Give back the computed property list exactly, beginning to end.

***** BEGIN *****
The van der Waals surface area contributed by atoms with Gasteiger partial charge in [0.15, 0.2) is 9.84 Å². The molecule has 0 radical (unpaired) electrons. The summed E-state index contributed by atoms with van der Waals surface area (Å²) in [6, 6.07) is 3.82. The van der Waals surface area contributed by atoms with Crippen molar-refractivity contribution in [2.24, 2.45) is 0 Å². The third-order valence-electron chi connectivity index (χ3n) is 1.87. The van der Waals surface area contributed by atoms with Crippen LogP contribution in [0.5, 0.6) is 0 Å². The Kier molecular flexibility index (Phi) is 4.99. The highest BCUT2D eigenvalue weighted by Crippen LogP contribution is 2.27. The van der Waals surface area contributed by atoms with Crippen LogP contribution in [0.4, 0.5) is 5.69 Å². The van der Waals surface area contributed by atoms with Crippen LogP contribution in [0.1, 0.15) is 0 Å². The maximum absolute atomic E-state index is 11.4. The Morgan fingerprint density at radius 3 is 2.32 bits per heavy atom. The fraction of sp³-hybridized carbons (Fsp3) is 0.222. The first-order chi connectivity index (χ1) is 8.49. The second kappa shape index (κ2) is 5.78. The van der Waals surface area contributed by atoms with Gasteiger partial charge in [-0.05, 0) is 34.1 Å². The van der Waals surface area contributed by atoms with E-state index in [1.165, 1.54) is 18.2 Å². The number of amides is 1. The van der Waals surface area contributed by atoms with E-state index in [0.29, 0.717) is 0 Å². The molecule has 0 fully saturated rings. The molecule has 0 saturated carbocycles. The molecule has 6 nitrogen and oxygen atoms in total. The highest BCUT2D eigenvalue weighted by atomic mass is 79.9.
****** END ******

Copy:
The van der Waals surface area contributed by atoms with Gasteiger partial charge in [0.15, 0.2) is 9.84 Å². The molecule has 0 radical (unpaired) electrons. The summed E-state index contributed by atoms with van der Waals surface area (Å²) in [6, 6.07) is 3.82. The van der Waals surface area contributed by atoms with Crippen molar-refractivity contribution in [2.24, 2.45) is 0 Å². The third-order valence-electron chi connectivity index (χ3n) is 1.87. The van der Waals surface area contributed by atoms with Crippen LogP contribution in [0.5, 0.6) is 0 Å². The Kier molecular flexibility index (Phi) is 4.99. The highest BCUT2D eigenvalue weighted by Crippen LogP contribution is 2.27. The van der Waals surface area contributed by atoms with Crippen LogP contribution in [0.4, 0.5) is 5.69 Å². The van der Waals surface area contributed by atoms with Crippen LogP contribution in [0.1, 0.15) is 0 Å². The maximum absolute atomic E-state index is 11.4. The Morgan fingerprint density at radius 3 is 2.32 bits per heavy atom. The fraction of sp³-hybridized carbons (Fsp3) is 0.222. The first-order chi connectivity index (χ1) is 8.49. The second kappa shape index (κ2) is 5.78. The van der Waals surface area contributed by atoms with Gasteiger partial charge in [-0.05, 0) is 34.1 Å². The van der Waals surface area contributed by atoms with E-state index in [1.165, 1.54) is 18.2 Å². The number of amides is 1. The van der Waals surface area contributed by atoms with E-state index in [0.29, 0.717) is 0 Å². The molecule has 0 fully saturated rings. The molecule has 0 saturated carbocycles. The molecule has 6 nitrogen and oxygen atoms in total. The highest BCUT2D eigenvalue weighted by atomic mass is 79.9.